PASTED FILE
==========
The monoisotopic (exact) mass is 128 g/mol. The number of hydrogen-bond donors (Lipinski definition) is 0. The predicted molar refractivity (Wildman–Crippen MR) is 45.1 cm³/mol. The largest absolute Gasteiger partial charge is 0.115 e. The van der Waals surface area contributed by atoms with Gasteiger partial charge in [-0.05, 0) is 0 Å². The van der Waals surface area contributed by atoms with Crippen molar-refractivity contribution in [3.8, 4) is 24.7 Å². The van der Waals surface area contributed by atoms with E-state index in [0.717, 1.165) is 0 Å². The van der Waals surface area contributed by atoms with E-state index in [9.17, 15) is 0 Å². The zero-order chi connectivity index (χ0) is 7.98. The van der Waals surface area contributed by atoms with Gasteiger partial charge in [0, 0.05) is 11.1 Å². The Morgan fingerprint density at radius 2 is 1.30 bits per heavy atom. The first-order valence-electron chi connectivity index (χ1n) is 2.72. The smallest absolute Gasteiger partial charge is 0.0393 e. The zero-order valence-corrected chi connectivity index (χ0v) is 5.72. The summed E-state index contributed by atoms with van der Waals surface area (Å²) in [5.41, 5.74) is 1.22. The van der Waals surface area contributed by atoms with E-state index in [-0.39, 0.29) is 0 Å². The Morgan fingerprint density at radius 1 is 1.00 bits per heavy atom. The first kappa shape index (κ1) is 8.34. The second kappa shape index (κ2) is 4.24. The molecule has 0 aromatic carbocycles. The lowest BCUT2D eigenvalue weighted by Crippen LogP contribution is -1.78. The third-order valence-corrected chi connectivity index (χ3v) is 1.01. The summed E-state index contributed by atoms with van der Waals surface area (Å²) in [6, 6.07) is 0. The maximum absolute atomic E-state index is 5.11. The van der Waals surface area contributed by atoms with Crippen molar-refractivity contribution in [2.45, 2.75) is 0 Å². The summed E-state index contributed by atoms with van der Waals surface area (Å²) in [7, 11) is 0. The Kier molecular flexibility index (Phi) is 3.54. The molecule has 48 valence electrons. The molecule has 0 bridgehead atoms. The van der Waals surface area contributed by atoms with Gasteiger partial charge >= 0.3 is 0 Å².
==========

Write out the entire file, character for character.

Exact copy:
The monoisotopic (exact) mass is 128 g/mol. The number of hydrogen-bond donors (Lipinski definition) is 0. The predicted molar refractivity (Wildman–Crippen MR) is 45.1 cm³/mol. The largest absolute Gasteiger partial charge is 0.115 e. The van der Waals surface area contributed by atoms with Gasteiger partial charge in [-0.05, 0) is 0 Å². The van der Waals surface area contributed by atoms with Crippen molar-refractivity contribution in [3.8, 4) is 24.7 Å². The van der Waals surface area contributed by atoms with E-state index in [0.717, 1.165) is 0 Å². The van der Waals surface area contributed by atoms with E-state index in [9.17, 15) is 0 Å². The zero-order chi connectivity index (χ0) is 7.98. The van der Waals surface area contributed by atoms with Gasteiger partial charge in [0, 0.05) is 11.1 Å². The Morgan fingerprint density at radius 2 is 1.30 bits per heavy atom. The first-order valence-electron chi connectivity index (χ1n) is 2.72. The smallest absolute Gasteiger partial charge is 0.0393 e. The zero-order valence-corrected chi connectivity index (χ0v) is 5.72. The summed E-state index contributed by atoms with van der Waals surface area (Å²) in [5.41, 5.74) is 1.22. The van der Waals surface area contributed by atoms with E-state index in [-0.39, 0.29) is 0 Å². The Morgan fingerprint density at radius 1 is 1.00 bits per heavy atom. The first kappa shape index (κ1) is 8.34. The second kappa shape index (κ2) is 4.24. The molecule has 0 aromatic carbocycles. The lowest BCUT2D eigenvalue weighted by Crippen LogP contribution is -1.78. The third-order valence-corrected chi connectivity index (χ3v) is 1.01. The summed E-state index contributed by atoms with van der Waals surface area (Å²) in [6, 6.07) is 0. The maximum absolute atomic E-state index is 5.11. The van der Waals surface area contributed by atoms with Crippen molar-refractivity contribution in [2.45, 2.75) is 0 Å². The summed E-state index contributed by atoms with van der Waals surface area (Å²) in [7, 11) is 0. The Kier molecular flexibility index (Phi) is 3.54. The molecule has 48 valence electrons. The molecule has 0 bridgehead atoms. The van der Waals surface area contributed by atoms with Gasteiger partial charge >= 0.3 is 0 Å².